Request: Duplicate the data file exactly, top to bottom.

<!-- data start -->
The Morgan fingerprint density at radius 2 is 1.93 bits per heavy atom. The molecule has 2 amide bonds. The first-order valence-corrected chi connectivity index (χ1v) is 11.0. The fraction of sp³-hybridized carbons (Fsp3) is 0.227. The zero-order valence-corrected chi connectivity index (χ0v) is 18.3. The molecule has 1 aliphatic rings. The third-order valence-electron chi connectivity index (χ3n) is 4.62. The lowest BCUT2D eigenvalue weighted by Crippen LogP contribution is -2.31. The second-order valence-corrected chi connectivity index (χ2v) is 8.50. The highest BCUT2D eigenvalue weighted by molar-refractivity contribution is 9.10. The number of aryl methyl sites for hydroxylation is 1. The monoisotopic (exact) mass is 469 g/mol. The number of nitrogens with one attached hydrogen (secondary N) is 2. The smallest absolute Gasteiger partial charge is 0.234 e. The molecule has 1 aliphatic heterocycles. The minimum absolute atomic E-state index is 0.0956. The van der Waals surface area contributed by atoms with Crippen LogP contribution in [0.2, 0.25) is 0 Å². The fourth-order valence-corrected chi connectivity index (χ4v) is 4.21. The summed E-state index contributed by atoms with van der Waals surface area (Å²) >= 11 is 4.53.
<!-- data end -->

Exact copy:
The Morgan fingerprint density at radius 2 is 1.93 bits per heavy atom. The molecule has 2 amide bonds. The first-order valence-corrected chi connectivity index (χ1v) is 11.0. The fraction of sp³-hybridized carbons (Fsp3) is 0.227. The zero-order valence-corrected chi connectivity index (χ0v) is 18.3. The molecule has 1 aliphatic rings. The third-order valence-electron chi connectivity index (χ3n) is 4.62. The lowest BCUT2D eigenvalue weighted by Crippen LogP contribution is -2.31. The second-order valence-corrected chi connectivity index (χ2v) is 8.50. The highest BCUT2D eigenvalue weighted by molar-refractivity contribution is 9.10. The number of aryl methyl sites for hydroxylation is 1. The monoisotopic (exact) mass is 469 g/mol. The number of nitrogens with one attached hydrogen (secondary N) is 2. The smallest absolute Gasteiger partial charge is 0.234 e. The molecule has 1 aliphatic heterocycles. The minimum absolute atomic E-state index is 0.0956. The van der Waals surface area contributed by atoms with Crippen LogP contribution in [0.2, 0.25) is 0 Å². The fourth-order valence-corrected chi connectivity index (χ4v) is 4.21. The summed E-state index contributed by atoms with van der Waals surface area (Å²) >= 11 is 4.53.